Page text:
(all. Auskomponierung, angl. elaboration, compositional unfolding, composing-out; all. Prolongation, angl. prolongation)
Any tonal work takes its origin in the harmony of the tonic, which at first must be considered an abstraction without duration. The transformation of this abstraction into a real composition consists in writing it in time, in duration, and so doing bringing it to the conscious perception of the listener.
This process is often described as prolongation in modern (American) Schenkerism.
Schenker himself, however, uses the German word Prolongation (which is not unknown, but not particularly common in German) in a somewhat different meaning, perhaps inspired by juridic terminology: Prolongation, for Schenker, is the extension of the application of rules or laws, in this case those of strict counterpoint, to a larger domain of application, that of free composition. It is in this sense that his “prolongation tables” first show a primal structure in two-part “strict” counterpoint, then its developments in a more and more ornated writing. These tables usually concern the analyzed piece as a whole: they show how “prolongation” is achieved, i.e. how freedom is taken with respect to the laws of strict writing. Prolongation, in this, appears to denote the passing of one level to the next.
The processes by which these results are obtained are described rather as Auskomponierung, of which the prefix Aus– denotes a meaning similar to that of the Latin e(x)–, meaning here a change of state and an achievement (and, to a lesser extent, a distance or an exteriority). It is in this sense that one finds the English translation of Auskomponierung in composing-out, where out expresses Aus. It would of course be impossible to imagine an English translation of the type “e-composition”, to which is preferred here elaboration, it being understood that the “labor” implied in the word is a work of composition.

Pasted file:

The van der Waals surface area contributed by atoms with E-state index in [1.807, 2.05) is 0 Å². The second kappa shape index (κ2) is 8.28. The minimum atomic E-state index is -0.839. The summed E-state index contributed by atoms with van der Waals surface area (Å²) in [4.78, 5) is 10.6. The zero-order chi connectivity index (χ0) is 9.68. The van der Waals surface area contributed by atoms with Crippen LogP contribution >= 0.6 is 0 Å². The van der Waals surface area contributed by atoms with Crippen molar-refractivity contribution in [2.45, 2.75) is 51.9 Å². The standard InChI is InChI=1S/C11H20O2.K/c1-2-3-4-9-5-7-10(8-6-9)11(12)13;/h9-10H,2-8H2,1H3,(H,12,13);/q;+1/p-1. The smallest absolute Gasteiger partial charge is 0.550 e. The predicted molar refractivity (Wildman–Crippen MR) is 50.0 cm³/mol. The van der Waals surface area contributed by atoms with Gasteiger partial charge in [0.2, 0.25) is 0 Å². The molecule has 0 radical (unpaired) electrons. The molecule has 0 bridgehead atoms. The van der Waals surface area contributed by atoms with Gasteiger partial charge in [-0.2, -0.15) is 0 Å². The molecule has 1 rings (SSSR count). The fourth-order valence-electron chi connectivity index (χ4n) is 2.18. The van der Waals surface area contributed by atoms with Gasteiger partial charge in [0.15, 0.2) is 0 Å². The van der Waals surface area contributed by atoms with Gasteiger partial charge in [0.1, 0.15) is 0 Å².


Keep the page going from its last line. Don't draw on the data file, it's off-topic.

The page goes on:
Elaboration, therefore, denotes the set of means by which prolongation is realized, i.e. by which the abstract primal structure (the tonic harmony) is inscribed in duration. To the extent that the primal harmony forms the “tonal space” of the work, the means of elaboration are in first instance means of filling in the space: passing notes, resulting in linear progressions, and neighbour notes. But they also include all other means of ornamentation and diminution described in Schenkerian analysis, including interruption, register transfer, coupling, initial ascent, lines between voices, unfolding, reaching over, mixture, etc.
As an example, let us consider how Schenker presents the prolongation of the Little Prelude in C minor, BWV 999, in Der Tonwille, vol. 5 (1923), p. 3. This is the first occasion when Schenker proposes an image of this type, which shows the prolongation in three successive stages, marked a), b) and c). The line of numbers prefixed by the letter T., on top of the image, refers to the measure numbers. The bass part appears only at stage c): at this time (1923), Schenker still bestowed a paramount importance to the melodic line, the “primal line”.
One charactersitic of this Prelude is that it ends on the dominant. The primal line therefore is ^5–^4–^3–^2. Schenker explains that the V chord of a half cadence must normally be major. The first level of the prolongation, shown at a), consists in anticipating the major chord, that appears only in m. 34, by the minor chord in m. 13. The major third, B natural, is not introduced by an ascending chromatic move from B flat, but by a line descending from D, as can be seen in b). This is a line to an inner voice, as D, ^2, implicitly is maintained to the end, even if it only reappears in m. 42; this upper voice shortly climbs to G, mm. 42-43. The last part of the figure, in c), shows a further elaboration: two melodic archs, the first, mm. 17-32, that goes up to C5, then down to B3; the second, mm. 35-41, with a shorter path, climbing to A4 and descending back to Eb4. The writing of these movements in thirty-second and in sixteenth notes stresses their decorative character, recalling “those rapid fioriture with which keyboard writing is also apt to ornament individual tones (as in J. S. and Emanuel Bach, Haydn, Mozart, Beethoven, Chopin, etc.).” The bass shows the principal harmonies, I–#IV–V. The word Teiler indicates the “divider at the fifth”, i.e. the ornamentation of the G chord by that of its fifth, D major. The last level of prolongation, that which leads to the score itself, is represented in a “Table of the primal line”, in an unfolding figure that is not reproduced here.
These successive steps form prolongations in the sense indicated above, increasing freedoms taken with respect to strict writing; the means to achieve them are elaborations.